SwePub
Sök i SwePub databas

  Utökad sökning

Träfflista för sökning "WFRF:(Strony John) "

Sökning: WFRF:(Strony John)

  • Resultat 1-10 av 24
  • [1]23Nästa
Sortera/gruppera träfflistan
   
NumreringReferensOmslagsbildHitta
1.
  •  
2.
  • Armaganijan, Luciana V., et al. (författare)
  • Effect of age on efficacy and safety of vorapaxar in patients with non-ST-segment elevation acute coronary syndrome : Insights from the Thrombin Receptor Antagonist for Clinical Event Reduction in Acute Coronary Syndrome (TRACER) trial
  • 2016
  • Ingår i: American Heart Journal. - 0002-8703 .- 1097-6744. ; 178, s. 176-184
  • Tidskriftsartikel (refereegranskat)abstract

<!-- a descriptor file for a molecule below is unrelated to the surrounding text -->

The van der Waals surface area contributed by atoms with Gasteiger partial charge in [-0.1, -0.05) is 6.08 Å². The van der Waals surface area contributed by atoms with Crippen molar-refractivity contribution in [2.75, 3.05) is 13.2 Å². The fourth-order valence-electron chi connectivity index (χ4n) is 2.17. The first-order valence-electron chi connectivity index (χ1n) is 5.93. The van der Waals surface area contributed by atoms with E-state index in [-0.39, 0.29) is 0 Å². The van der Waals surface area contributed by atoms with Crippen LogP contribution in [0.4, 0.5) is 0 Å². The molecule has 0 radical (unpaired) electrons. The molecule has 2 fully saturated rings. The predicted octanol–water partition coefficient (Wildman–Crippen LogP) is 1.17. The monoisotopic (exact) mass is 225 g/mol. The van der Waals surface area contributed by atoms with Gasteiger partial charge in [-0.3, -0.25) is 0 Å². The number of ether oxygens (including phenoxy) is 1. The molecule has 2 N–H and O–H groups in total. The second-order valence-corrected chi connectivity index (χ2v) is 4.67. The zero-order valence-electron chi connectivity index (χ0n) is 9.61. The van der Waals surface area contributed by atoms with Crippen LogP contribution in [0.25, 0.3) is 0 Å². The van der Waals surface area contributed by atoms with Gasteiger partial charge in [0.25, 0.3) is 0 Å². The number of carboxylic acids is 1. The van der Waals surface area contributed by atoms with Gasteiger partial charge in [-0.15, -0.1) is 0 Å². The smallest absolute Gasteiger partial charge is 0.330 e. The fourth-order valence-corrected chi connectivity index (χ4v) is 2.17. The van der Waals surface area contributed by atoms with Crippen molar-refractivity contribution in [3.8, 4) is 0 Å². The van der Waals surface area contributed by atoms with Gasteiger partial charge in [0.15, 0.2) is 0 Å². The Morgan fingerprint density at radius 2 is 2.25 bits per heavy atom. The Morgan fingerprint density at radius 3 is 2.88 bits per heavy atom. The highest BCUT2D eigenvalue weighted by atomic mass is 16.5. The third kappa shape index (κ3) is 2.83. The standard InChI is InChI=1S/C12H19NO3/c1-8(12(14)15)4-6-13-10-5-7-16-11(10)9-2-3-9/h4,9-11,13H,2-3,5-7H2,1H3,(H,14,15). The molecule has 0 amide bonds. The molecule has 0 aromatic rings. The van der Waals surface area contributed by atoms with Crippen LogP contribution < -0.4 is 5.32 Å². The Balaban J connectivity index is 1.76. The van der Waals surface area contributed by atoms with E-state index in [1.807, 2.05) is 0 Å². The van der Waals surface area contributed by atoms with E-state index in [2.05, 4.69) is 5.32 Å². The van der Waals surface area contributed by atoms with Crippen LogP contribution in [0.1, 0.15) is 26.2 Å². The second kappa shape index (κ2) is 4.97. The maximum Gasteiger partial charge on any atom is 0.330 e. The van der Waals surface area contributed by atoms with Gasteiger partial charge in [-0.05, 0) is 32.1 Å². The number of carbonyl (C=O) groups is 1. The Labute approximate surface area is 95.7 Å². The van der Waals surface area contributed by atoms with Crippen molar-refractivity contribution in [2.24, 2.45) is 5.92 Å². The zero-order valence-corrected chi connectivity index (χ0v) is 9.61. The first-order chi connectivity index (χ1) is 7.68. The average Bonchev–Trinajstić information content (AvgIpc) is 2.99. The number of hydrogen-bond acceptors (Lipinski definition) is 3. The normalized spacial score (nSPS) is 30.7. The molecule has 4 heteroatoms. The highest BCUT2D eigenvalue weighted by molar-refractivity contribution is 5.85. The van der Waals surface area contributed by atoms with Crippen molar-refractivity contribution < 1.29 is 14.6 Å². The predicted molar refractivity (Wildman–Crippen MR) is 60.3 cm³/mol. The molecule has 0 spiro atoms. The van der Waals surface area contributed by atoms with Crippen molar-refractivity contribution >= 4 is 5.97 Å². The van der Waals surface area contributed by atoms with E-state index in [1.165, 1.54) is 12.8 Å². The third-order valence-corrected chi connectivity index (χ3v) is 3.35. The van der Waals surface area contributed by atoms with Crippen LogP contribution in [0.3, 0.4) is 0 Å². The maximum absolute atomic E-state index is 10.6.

• Background Antithrombotic therapy plays an important role in the treatment of non-ST-segment elevation acute coronary syndromes (NSTE ACS) but is associated with bleeding risk. Advanced age may modify the relationship between efficacy and safety. Methods Efficacy and safety of vorapaxar (a protease-activated receptor 1 antagonist) was analyzed across ages as a continuous and a categorical variable in the 12,944 patients with NSTE ACS enrolled in the TRACER trial. To evaluate the effect of age, Cox regression models were developed to estimate hazard ratios (HRs) with the adjustment of other baseline characteristics and randomized treatment for the primary efficacy composite of cardiovascular death, myocardial infarction (MI), stroke, recurrent ischemia with rehospitalization, or urgent coronary revascularization, and the primary safety composite of moderate or severe Global Use of Strategies to Open Occluded Coronary Arteries (GUSTO) bleeding. Results The median age of the population was 64 years (25th, 75th percentiles = 58, 71). Also, 1,791 patients (13.8%) were <= 54 years of age, 4,968 (38.4%) were between 55 and 64 years, 3,979 (30.7%) were between 65 and 74 years, and 2,206 (17.1%) were 75 years or older. Older patients had higher rates of hypertension, renal insufficiency, and previous stroke and worse Killip class. The oldest age group (>= 75 years) had substantially higher 2-year rates of the composite ischemic end point and moderate or severe GUSTO bleeding compared with the youngest age group (<= 54 years). The relationships between treatment assignment (vorapaxar vs placebo) and efficacy outcomes did not vary by age. For the primary efficacy end point, the HRs (95% CIs) comparing vorapaxar and placebo in the 4 age groups were as follows: 1.12 (0.88-1.43), 0.88 (0.76-1.02), 0.89 (0.76-1.04), and 0.88 (0.74-1.06), respectively (P value for interaction = .435). Similar to what was observed for efficacy outcomes, we did not observe any interaction between vorapaxar and age on bleeding outcomes. For the composite of moderate or severe bleeding according to the GUSTO classification, the HRs (95% CIs) comparing vorapaxar and placebo in the 4 age groups were 1.73 (0.89-3.34), 1.39 (1.04-1.86), 1.10 (0.85-1.42), and 1.73 (1.29-2.33), respectively (P value for interaction = .574). Conclusion Older patients had a greater risk for ischemic and bleeding events; however, the efficacy and safety of vorapaxar in NSTE ACS were not significantly influenced by age.